Since Dean Chemerinsky thinks we need to fix the U.S. Constitution why doesn’t he go with the ways available to either change it or get what he might consider a more favorable interpretation?
Taking these in reverse order, a more favorable interpretation would mean a more liberal/progressive Supreme Court majority. Ideally, a majority that would be willing to grant certiorari to cases important to progressives.
Obviously, this is going to take a while and require a progressive Senate whenever a vacancy comes up. It’s a bit unpredictable, as well, because there is no guarantee that a vacancy will always coincide with a progressive President and a progressive Senate.
The other way to make the Constitution more progressive is simply to change it. The document itself includes instructions that lay out two methods for getting the ball rolling.
First method: Elect a Congress where supermajorities in the House and Senate will approve an amendment to either replace, modify or repeal an existing section. Then all that needs to be done is to have progressive majorities in three-fourths (38)of the states vote to ratify the alteration.
Second method: Get two-thirds (34) of the state legislatures to call a constitutional convention. After the convention meets and agrees on changes, it’s once again a matter of three-fourths (38) to ratify.
Both of these methods are likely to be relatively quicker but may prove to be more difficult than loading the bench of the Supreme Court. That can all be done in Washington without having to go back to the states for permission.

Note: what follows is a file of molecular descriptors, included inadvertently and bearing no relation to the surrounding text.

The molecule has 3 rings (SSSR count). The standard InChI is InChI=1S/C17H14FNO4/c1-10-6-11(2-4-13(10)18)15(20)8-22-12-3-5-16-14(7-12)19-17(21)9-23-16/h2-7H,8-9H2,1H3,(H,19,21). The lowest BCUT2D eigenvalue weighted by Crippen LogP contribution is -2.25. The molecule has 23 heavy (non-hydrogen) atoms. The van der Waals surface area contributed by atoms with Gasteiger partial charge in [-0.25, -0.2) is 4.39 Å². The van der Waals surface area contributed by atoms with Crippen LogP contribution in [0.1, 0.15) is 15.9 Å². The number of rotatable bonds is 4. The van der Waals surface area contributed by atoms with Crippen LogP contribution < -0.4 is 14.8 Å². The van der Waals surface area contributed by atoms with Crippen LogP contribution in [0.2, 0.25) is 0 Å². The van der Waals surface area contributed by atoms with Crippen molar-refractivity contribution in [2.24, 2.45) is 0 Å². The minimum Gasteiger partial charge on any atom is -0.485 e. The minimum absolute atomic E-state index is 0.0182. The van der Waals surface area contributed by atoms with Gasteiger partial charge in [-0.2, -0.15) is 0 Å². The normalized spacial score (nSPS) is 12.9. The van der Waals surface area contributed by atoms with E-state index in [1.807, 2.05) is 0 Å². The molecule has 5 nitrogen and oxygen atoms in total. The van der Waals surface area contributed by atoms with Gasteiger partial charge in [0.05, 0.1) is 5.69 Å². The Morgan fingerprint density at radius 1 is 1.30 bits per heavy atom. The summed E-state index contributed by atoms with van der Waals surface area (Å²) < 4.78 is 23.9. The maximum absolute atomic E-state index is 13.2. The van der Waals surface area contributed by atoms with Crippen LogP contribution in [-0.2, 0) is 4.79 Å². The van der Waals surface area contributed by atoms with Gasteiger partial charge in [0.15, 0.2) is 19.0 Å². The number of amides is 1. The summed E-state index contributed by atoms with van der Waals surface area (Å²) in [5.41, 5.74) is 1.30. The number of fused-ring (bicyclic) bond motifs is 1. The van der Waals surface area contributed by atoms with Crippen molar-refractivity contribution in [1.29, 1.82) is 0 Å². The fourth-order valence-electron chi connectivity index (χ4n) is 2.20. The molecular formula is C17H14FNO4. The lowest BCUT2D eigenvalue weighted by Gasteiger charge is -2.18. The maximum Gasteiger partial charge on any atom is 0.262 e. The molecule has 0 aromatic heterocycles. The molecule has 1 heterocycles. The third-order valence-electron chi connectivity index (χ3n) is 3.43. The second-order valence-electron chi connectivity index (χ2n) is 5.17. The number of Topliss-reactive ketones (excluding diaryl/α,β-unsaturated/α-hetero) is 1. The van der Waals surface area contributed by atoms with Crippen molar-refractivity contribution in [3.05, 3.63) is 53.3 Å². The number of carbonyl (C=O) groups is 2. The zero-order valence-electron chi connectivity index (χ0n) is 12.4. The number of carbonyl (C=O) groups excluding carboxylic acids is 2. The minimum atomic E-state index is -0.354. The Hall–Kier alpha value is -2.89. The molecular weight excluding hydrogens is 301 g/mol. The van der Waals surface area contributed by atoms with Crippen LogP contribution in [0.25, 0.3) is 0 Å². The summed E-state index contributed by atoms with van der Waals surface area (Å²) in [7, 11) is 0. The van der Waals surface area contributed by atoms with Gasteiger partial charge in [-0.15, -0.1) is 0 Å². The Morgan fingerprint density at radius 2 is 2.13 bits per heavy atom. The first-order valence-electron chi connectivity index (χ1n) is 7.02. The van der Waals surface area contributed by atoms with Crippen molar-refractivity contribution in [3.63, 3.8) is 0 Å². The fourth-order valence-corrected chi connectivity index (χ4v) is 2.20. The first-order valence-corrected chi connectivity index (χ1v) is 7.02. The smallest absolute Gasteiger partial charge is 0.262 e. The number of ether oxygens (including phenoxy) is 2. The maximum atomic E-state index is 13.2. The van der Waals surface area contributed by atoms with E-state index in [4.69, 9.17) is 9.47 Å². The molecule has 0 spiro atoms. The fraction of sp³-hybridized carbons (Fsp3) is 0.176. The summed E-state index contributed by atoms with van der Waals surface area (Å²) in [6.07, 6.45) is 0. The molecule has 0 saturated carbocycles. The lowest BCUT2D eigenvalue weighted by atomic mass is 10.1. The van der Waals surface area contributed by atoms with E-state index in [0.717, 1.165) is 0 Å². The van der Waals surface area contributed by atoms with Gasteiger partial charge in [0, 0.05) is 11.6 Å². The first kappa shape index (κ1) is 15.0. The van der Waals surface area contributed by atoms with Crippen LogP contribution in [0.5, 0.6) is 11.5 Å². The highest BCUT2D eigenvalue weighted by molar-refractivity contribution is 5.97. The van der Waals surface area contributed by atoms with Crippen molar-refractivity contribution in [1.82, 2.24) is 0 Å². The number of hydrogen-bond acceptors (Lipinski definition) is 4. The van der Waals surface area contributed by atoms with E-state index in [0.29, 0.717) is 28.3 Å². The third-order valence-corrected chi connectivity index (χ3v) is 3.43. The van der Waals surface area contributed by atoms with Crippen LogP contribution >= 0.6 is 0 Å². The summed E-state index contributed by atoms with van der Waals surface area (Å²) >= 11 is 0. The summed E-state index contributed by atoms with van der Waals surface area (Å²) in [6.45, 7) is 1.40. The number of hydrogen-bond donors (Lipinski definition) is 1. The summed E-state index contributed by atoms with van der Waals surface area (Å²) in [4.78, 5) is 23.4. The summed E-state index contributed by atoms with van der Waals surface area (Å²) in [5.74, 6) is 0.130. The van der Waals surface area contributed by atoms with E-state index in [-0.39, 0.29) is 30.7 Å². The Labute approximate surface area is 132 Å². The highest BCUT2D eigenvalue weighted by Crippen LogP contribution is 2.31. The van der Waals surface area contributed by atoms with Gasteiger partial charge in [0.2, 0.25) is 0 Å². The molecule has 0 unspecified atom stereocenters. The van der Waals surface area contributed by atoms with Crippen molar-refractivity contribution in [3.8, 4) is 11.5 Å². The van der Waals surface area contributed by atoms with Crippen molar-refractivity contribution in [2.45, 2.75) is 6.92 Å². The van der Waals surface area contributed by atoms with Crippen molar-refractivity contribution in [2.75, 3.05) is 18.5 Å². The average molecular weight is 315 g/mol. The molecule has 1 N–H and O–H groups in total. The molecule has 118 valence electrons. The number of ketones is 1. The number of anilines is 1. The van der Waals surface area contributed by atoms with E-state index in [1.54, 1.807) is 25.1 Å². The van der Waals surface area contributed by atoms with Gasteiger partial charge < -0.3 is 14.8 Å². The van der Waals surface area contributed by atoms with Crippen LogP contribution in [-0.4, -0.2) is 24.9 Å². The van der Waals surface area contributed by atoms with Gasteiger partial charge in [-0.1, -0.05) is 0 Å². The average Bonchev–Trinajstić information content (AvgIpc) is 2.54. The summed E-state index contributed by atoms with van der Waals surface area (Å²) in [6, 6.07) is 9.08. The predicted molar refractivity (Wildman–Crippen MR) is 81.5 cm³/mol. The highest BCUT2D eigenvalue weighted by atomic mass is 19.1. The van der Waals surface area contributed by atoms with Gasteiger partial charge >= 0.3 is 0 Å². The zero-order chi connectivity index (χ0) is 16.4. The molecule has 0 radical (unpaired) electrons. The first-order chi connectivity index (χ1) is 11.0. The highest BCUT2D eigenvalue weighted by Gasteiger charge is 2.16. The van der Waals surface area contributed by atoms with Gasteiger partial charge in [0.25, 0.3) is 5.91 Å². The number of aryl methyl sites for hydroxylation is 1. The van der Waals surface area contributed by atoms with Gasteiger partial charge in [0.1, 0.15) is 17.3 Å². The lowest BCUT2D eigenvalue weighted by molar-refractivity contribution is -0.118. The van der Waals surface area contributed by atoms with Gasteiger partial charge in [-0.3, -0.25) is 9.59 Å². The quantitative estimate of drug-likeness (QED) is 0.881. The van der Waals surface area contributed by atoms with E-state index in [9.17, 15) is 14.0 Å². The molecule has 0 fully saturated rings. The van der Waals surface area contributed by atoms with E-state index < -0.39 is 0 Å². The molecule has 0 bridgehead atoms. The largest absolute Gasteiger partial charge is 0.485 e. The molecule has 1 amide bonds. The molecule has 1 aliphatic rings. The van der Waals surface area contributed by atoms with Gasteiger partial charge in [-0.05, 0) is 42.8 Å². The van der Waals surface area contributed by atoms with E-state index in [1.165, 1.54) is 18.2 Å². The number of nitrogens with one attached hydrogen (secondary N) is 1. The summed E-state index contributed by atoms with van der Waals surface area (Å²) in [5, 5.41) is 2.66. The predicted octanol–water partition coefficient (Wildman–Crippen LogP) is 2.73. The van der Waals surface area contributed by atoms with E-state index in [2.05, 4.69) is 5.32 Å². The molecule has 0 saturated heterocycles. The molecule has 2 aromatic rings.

So what are we going to change? Modify the Fourth Amendment and strike “life” from the due process clause of the Fifth Amendment?
Changing the First and Second Amendments won’t change the rights they protect. It is clear that the framers of the Constitution consider freedom of speech, freedom of religion, freedom of the press and the right to assemble along with the right to keep and bear arms to be natural rights that exist independently of the Constitution. Both amendments are simply prohibitions on the government’s ability to curtail those rights.
I often wonder why people such as Dean Chemerinsky aren’t aware of this when they want their views to have the force of law.
Experts on constitutional law, such as Dean Chemerinsky, former President Barack Obama and retired Supreme Court Justice John Paul Stevens seem to have difficulty with the document. It says what it says, is easily read and comprehended by any moderately literate person and it says how it may be changed. We have amended it a number of times for clarification.
Maybe these people just don’t want to put forth the effort to achieve their aims. Tough; there’s nothing in the rules that says inflicting your views on everyone else has to be easy.